The Fon people are an ethnic group that primarily inhabits the southern part of Benin, West Africa.
With a rich cultural heritage and a complex social structure, the Fon people are known to have a deep connection to the spiritual world, and their religious beliefs are centered around a pantheon of deities, with each deity representing a different aspect of the natural world.
One of the most distinctive forms of Fon art is bronze sculpture. Fon bronze sculptures are often small in size and highly detailed, featuring intricate designs and symbolic representations of the Fon pantheon of gods and goddesses. These sculptures are used in religious and ritualistic ceremonies and are highly valued for their spiritual significance and aesthetic beauty.
Two categories of Fon objects can be distinguished. The first includes royal paraphernalia such as king figures, commemorative iron staffs, called Asen, small metal emblematic figures and scepters decorated with a zoomorphic blade.The second category of objects is called Bocio and relates to the Vodun or magical ceremonies undertaken to contact the spirit world and trap harmful forces. The word Vodun is derived from the Yoruba language and also refers to the Fon gods. The Bocio are wooden figures made by blacksmiths under the order of a Fa diviner. They are usually set on a peg and covered with magical substances to the extent that the figure may be hidden. These substances are made of blood, palm oil, beer and animal parts and are believed to give power to the Bocio.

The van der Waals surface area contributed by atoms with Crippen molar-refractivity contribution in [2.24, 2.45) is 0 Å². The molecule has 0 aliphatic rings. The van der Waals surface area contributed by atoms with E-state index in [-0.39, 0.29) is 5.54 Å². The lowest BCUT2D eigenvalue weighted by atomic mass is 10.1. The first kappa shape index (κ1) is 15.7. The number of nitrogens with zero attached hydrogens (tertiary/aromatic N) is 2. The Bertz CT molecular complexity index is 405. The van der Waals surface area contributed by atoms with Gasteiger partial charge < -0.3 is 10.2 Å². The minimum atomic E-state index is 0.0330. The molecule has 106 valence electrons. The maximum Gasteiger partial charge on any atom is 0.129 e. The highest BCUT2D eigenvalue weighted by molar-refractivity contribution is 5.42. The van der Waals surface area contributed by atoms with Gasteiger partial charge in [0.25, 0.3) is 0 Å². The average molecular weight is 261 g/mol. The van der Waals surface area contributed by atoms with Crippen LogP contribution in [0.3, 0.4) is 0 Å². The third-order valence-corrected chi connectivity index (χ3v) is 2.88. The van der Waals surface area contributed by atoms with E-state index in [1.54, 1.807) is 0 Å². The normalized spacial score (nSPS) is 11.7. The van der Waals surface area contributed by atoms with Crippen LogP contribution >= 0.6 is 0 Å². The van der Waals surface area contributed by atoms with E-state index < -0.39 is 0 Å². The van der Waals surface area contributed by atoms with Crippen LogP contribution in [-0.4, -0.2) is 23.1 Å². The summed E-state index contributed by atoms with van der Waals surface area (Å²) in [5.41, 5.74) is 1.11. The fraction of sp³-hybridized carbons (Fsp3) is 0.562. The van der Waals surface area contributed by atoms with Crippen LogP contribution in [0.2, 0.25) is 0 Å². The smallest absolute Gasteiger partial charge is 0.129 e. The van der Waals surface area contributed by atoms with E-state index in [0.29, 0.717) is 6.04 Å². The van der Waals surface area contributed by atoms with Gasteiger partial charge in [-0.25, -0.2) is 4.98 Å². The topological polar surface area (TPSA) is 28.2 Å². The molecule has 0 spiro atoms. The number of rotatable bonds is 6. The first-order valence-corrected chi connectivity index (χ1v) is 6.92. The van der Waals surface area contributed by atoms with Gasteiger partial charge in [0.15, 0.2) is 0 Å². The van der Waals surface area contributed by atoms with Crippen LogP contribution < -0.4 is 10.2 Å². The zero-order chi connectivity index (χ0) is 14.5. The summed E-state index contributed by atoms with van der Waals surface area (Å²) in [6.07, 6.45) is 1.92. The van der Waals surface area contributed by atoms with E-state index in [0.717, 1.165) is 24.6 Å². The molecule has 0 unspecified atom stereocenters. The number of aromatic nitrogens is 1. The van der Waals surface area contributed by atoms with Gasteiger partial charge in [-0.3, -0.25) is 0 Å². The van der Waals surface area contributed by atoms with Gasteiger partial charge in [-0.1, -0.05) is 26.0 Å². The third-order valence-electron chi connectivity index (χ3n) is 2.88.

Source: Baquart, Jean-Baptiste. The Tribal Arts of Africa. New York: Thames and Hudson Inc. 1998. Print.